Over a million developers have joined DZone.

Parsing in Python: Tools and Libraries (Part 7)

DZone's Guide to

Parsing in Python: Tools and Libraries (Part 7)

Sometimes, you *need* to build a parser, but you really don't *want* to. That's where parser combinators come into play.

Free Resource

Access NoSQL and Big Data through SQL using standard drivers (ODBC, JDBC, ADO.NET). Free Download 

Check out Part 6 here!

Parser Combinators

Parser combinators allow you to create a parser by combining different pattern-matching functions that are equivalent to grammar rules. They are generally considered best-suited for simpler parsing needs.

In practice, this means that they are very useful for all the little parsing problems you find. If the typical developer encounters a problem that is too complex for a simple regular expression, these libraries are usually the solution. In short, if you need to build a parser but you don’t actually want to, a parser combinator may be your best option.

Parsec.py, Parsy, and Pyparsing

A universal Python parser combinator library inspired by Parsec library of Haskell.

That is basically the extent of the documentation on Parsec.py, though there are a couple of examples. If you already know how to use the original Parsec library or one of its many clones, you can try to use it. It doesn't look bad, but the lack of documentation is a problem for new users.

Parsy is an easy way to combine simple, small parsers into complex, larger parsers. If it means anything to you, it’s a monadic parser combinator library for LL(infinity) grammars in the spirit of Parsec, Parsnip, and Parsimmon.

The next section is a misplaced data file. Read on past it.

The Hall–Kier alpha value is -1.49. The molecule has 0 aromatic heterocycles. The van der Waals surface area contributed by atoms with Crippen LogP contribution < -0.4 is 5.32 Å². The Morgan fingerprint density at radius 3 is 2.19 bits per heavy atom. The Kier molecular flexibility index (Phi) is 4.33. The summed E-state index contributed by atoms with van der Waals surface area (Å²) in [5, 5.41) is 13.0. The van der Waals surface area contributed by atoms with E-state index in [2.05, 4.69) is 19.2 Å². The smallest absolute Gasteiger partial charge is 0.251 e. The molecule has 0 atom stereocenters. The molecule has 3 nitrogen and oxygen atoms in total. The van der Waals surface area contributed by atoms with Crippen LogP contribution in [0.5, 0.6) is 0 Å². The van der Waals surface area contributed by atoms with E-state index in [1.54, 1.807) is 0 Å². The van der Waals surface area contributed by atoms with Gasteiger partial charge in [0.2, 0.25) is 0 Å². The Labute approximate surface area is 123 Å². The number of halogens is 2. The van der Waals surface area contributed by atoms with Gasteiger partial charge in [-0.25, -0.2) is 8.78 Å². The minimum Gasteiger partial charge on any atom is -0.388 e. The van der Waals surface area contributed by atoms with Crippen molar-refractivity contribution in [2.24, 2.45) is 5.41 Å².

Parsy was an abandoned project for a while, but it was recently recovered and taken up by a new maintainer, and it is now in a good shape. Among other things, the new developer brought the project to recent coding practices (i.e. testing coverage).

The project might not be as powerful as an “industrial-strength” parser combinator such Parsec (the original one), but it has a few nice features. For instance, you can create a generator function to create a parser. It now requires Python 3.3 or later, which should only be a problem for people stuck with Python 2.

The project now has ample documentation, examples, and a tutorial. The following example comes from the documentation and shows how to parse a date:

# from the documentation
# parsing a date
from parsy import string, regex
from datetime import date
ddmmyy = regex(r'[0-9]{2}').map(int).sep_by(string("-"), min=3, max=3).combine(
               lambda d, m, y: date(2000 + y, m, d))
The pyparsing module is an alternative approach to creating and executing simple grammars vs. the traditional lex/yacc approach or the use of regular expressions. The pyparsing module provides a library of classes that client code uses to construct the grammar directly in Python code.

Pyparsing is a stable and mature software that was developed for more than 14 years and that has many examples, but it's still confusing and lacks documentation. While Pyparsing is equally as powerful as a traditional parser combinator, it works a bit differently and this lack of proper documentation makes it frustrating.

However, if you take the time to learn it on its own, the following example shows that it can be easy to use:

# example from the documentation
# define grammar
greet = Word( alphas ) + "," + Word( alphas ) + "!"

# input string
hello = "Hello, World!"

# parse input string
print hello, "->", greet.parseString( hello )

The fastest databases need the fastest drivers - learn how you can leverage CData Drivers for high performance NoSQL & Big Data Access.

big data ,python ,parsing ,tutorial

Published at DZone with permission of Gabriele Tomassetti, DZone MVB. See the original article here.

Opinions expressed by DZone contributors are their own.

{{ parent.title || parent.header.title}}

{{ parent.tldr }}

{{ parent.urlSource.name }}